Liverpool will be unveiling a bold innovative vision for the Games in our vibrant, welcoming city. This will give the city the chance to rise to the challenge and show the very best of Britain as an outward-looking Nation!
Liverpool has put forward a bid to host the 2022 Commonwealth Games, with Mayor Joe Anderson insisting that if the city region is successful, this could be “a catalyst for regeneration” across Liverpool.
The 2022 Commonwealth Games was set to be hosted by Durban, South Africa, but David Grevemberg, chief executive of the Commonwealth Games Federation has since revealed that the city didn’t meet the requirements set out by his organisation and so the search for a new city began, with the CGF keen to announce the new host by the end of 2017.
Mayor Joe Anderson initially showed interest in the 2026 Games, but has moved the bid forward to apply to host the now vacant 2022 Games, which could boast huge benefits for Everton Football Club, and propel Peel’s £5-billion-pounds Liverpool Waters regeneration scheme much sooner than it was supposed to be started on.
If the city is successful, it could see the completion of a dual-purpose athletics venue, with the sporting facility also becoming home to Everton Football Club. This was an unlikely occurrence when Liverpool put forward a bid to host the 2026 games as Everton wasn’t keen on waiting almost a decade for a new ground, and instead wanted to complete the construction in just three years.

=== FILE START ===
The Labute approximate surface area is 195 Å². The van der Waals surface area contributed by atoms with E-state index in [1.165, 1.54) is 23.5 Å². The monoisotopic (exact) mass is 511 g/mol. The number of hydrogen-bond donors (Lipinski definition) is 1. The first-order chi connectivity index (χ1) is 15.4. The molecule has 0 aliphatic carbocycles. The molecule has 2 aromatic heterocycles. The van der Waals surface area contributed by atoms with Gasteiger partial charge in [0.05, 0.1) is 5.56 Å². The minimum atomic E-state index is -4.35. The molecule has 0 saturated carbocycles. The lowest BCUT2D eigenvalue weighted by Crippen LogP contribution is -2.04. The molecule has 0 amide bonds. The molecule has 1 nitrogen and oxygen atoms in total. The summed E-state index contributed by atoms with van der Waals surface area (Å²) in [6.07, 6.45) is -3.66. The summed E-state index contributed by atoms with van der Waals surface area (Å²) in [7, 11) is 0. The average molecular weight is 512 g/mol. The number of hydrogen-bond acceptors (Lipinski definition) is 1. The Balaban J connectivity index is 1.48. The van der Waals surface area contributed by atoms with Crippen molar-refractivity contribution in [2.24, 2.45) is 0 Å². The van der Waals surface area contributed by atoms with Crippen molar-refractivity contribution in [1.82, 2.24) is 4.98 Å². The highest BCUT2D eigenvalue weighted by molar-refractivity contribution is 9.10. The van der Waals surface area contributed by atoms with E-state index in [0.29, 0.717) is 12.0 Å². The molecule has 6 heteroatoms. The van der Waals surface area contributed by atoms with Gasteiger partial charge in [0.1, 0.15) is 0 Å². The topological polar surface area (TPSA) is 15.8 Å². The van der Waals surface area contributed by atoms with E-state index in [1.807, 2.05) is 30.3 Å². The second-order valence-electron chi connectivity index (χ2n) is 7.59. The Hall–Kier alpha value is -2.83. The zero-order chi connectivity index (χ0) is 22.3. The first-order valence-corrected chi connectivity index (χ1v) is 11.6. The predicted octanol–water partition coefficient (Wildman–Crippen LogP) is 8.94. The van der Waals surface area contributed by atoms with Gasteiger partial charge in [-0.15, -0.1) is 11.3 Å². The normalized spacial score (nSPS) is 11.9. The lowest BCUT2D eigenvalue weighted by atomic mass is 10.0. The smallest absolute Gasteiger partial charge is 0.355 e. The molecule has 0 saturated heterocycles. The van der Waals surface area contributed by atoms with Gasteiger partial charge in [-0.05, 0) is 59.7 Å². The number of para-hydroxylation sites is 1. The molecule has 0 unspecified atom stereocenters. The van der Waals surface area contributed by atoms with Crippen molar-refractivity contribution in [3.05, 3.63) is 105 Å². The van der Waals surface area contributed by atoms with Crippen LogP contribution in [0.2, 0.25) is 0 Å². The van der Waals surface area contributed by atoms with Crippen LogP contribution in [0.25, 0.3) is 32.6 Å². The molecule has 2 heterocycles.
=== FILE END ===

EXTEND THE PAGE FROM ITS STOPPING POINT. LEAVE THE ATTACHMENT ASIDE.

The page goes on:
Should Liverpool secure itself as the host city, Everton could save more than £100m by holding off for a few months as the club could share construction costs with the Commonwealth Games’ organisers.
The last Commonwealth Games in 2014 was held in Glasgow, and according to the Scottish Government, they contributed 80% of the costs whilst Glasgow city council provided 20%.
The next Games in 2018 will be held in Gold Coast, Queensland, Australia. Liverpool City Council is still working on the figures to showcase exactly how much the 2022 Games could benefit the city and boost jobs, visitors, business and Liverpool’s overall reputation, but the figures from when Manchester hosted the 2002 Games are available for reference, with some also available from Glasgow too.
In terms of boosting jobs, the Manchester Games created 6,300 full time equivalent jobs according to an official report, while Glasgow’s Games created 2,100 jobs over a seven-year period. Merseyside’s businesses could expect to land some fantastic new contracts in association with the Games after Manchester companies were estimated to have earned an extra £22m, and in Glasgow around three-quarters of the £669m construction work around the Games benefited Scottish firms.
The 2022 Games would also boost the number of visitors that embark on the city who tend to spend plenty of money. Manchester welcomed an extra 300,000 visitors a year, spending around £18m across the city’s bars, hotels and restaurants.
In Glasgow, 690,000 people attended at least one ticketed Games or associated event, with 250,000 staying at least one night in Scotland, with those visiting Glasgow spending an average of £98-aday.